A man’s wife is dying from tragic bone cancer. This is of course a difficult situation, especially while they are navigating through it with their seven-year-old daughter. The father originally thought that his daughter would attend her mother’s funeral until he received some pushback from the rest of the family. He wrote to an advice column seeking advice. (1)
This Man’s Wife Is Dying: Should Their Daughter Attend The Funeral?
At just 38 years old, a man’s wife is dying of terminal bone cancer. There is nothing more that they can do but do their best to make the rest of her time on earth as comfortable as possible. One of the hardest parts about the entire thing has been explaining this to their seven-year-old daughter.
“Together we’ve talked to and tried to explain things to our seven-year-old daughter, who obviously gets upset at times but is mostly being very strong and thoughtful.” he wrote.
His wife planned the funeral to included their daughter. She helped to choose both the words and the music that will be used. It hasn’t been without tears, but their daughter feels proud of her contributions.
Not Everyone Is On Board
Unfortunately, not everyone in the family agrees with how they have done this.
“When I mentioned this to my mother-in-law, she was horrified that we wanted our daughter to come to the funeral at all. She said she thought it would be cruel to put her through such an ordeal. She has obviously discussed it with other relatives because, since then, I have had several phone calls from other relatives, all going on in the same vein.”
Now, he is at a loss as to what he should do. He obviously doesn’t want his daughter to suffer any more than she already has and will. That being said, now that she has played a role in the planning, he says that she will be devastated to be kept away. What should he do?
Advice columnist and counselor, Fiona Caine, started off by saying that she was proud of how this man and his wife have handled things thus far. She explained that children have very vivid imaginations. If she was kept more in the dark in order to “protect” her, she may end up coming to the conclusion that she is somehow responsible for what is happening to her mother.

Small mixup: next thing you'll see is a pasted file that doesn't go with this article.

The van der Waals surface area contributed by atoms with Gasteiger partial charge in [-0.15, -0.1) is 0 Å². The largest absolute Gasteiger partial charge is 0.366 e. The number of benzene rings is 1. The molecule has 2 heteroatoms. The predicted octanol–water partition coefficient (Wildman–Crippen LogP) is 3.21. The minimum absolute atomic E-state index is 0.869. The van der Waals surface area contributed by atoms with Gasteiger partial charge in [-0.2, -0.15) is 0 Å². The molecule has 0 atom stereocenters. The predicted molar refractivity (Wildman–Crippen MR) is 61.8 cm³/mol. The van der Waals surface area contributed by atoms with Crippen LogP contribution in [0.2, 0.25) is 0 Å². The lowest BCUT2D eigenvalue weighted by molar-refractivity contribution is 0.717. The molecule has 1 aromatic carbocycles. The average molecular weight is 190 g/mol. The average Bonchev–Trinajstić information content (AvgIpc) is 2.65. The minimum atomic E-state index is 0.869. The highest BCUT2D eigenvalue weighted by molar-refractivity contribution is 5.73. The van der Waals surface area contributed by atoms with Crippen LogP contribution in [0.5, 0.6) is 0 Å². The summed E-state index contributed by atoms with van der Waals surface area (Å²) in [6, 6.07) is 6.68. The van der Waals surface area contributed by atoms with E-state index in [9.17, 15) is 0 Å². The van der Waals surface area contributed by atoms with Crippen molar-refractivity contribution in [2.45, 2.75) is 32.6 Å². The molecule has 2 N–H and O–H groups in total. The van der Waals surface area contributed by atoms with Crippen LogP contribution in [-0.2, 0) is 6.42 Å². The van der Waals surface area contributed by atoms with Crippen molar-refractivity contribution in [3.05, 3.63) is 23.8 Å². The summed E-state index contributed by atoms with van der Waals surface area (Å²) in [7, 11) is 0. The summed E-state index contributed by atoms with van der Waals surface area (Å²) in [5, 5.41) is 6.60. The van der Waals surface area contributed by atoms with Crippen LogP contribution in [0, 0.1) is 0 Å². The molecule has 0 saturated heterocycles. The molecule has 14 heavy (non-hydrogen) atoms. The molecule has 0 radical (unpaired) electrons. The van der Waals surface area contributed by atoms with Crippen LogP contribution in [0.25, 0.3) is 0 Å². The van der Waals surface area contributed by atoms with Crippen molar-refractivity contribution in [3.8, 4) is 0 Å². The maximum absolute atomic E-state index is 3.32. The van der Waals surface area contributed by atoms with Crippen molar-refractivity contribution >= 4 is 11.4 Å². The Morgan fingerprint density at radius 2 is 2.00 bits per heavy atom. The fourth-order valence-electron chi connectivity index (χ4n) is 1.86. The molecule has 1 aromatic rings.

“In the same way, I think to exclude her from the funeral might also mean she imagines something terrible is going on. You have, presumably, explained to her that the event won’t just be about the words and the music? She presumably understands that it’s an occasion when people will say their final goodbyes to her mother? If she understands that, then maybe she should be given the option on whether or not she wants to go.” she wrote.
‘You will be unable to confort her’
She suggests explaining that this will be a sad, tearful occasion as people attempt to say their final goodbyes to her mother. He also needs to tell his daughter that he, himself, will likely be very upset and be unable to comfort her. If she is going to come, she needs to be prepared for what it will be like. She suggests talking to some relatives who have not yet voiced their opinions and see what they think.
“When the day finally does come, it would be a good idea if you asked one of those she trusts from the supportive group to pay special attention to your daughter. It may be that your own grief is such that it becomes too much for you, and it would be good to know your little girl is being looked after by someone she is comfortable with.” she wrote.
Kids Attending Funerals
Funerals can be very challenging events for everyone. For children, especially, who may not fully understand what is going on, this can be especially difficult. That being said, funerals are often important family events. If they are done well, they can be helpful – therapeutic, even – in bringing at least some closure to that loss. (2)
What many experts agree on is that once a child reaches an age when they are able to sit still and act appropriately at a funeral, they should be given the choice. One of the aspects of a funeral that can be beneficial for a child is that they reinforce the reality of death. They also validate grief and provide space to share memories.
Funerals are usually more than one event. There is usually a visitation, a ceremony, a burial, and some sort of mingling event afterward. You can give the child the choice of what, if any, they want to attend. (3)
Just as Fiona suggested, if they do attend, they should be assigned a “guardian” or “shepherd” so that the grieving parents don’t have to try and handle their own sadness while taking care of their child. During the funeral, they should not be forced into anything – if they want to go up to the casket, prep them beforehand. If they choose not to, then they don’t have to.
If your child chooses not to attend the funeral, then make sure you do other things with them afterward to commemorate the loss of that person. This will not only help them process death and their own sadness, but it will likely help you, too.